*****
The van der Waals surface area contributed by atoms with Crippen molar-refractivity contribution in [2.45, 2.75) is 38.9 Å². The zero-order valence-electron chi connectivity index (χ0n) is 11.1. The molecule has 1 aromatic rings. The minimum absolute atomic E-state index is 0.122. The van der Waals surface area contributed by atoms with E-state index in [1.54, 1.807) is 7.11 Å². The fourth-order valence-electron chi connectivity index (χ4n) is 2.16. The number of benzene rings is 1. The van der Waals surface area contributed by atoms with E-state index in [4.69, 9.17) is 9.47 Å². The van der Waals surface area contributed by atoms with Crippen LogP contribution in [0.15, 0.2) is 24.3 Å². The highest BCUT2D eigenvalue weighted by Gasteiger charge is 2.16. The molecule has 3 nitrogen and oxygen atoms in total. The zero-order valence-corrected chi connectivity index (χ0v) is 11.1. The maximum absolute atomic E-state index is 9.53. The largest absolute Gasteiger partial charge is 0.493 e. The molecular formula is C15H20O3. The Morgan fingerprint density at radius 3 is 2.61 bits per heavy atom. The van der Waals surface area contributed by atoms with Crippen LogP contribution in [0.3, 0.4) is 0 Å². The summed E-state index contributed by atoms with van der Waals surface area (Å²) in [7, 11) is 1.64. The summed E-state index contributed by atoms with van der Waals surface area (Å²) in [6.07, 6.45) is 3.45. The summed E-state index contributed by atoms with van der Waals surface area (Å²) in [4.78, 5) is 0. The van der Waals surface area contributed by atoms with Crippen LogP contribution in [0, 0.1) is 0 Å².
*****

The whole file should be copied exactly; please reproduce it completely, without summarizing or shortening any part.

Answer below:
The van der Waals surface area contributed by atoms with Crippen molar-refractivity contribution in [2.45, 2.75) is 38.9 Å². The zero-order valence-electron chi connectivity index (χ0n) is 11.1. The molecule has 1 aromatic rings. The minimum absolute atomic E-state index is 0.122. The van der Waals surface area contributed by atoms with E-state index in [1.54, 1.807) is 7.11 Å². The fourth-order valence-electron chi connectivity index (χ4n) is 2.16. The number of benzene rings is 1. The van der Waals surface area contributed by atoms with E-state index in [4.69, 9.17) is 9.47 Å². The van der Waals surface area contributed by atoms with Crippen LogP contribution in [0.15, 0.2) is 24.3 Å². The highest BCUT2D eigenvalue weighted by Gasteiger charge is 2.16. The molecule has 3 nitrogen and oxygen atoms in total. The zero-order valence-corrected chi connectivity index (χ0v) is 11.1. The maximum absolute atomic E-state index is 9.53. The largest absolute Gasteiger partial charge is 0.493 e. The molecular formula is C15H20O3. The Morgan fingerprint density at radius 3 is 2.61 bits per heavy atom. The van der Waals surface area contributed by atoms with Crippen LogP contribution in [0.3, 0.4) is 0 Å². The summed E-state index contributed by atoms with van der Waals surface area (Å²) in [7, 11) is 1.64. The summed E-state index contributed by atoms with van der Waals surface area (Å²) in [6.07, 6.45) is 3.45. The summed E-state index contributed by atoms with van der Waals surface area (Å²) in [4.78, 5) is 0. The van der Waals surface area contributed by atoms with Crippen LogP contribution in [0, 0.1) is 0 Å².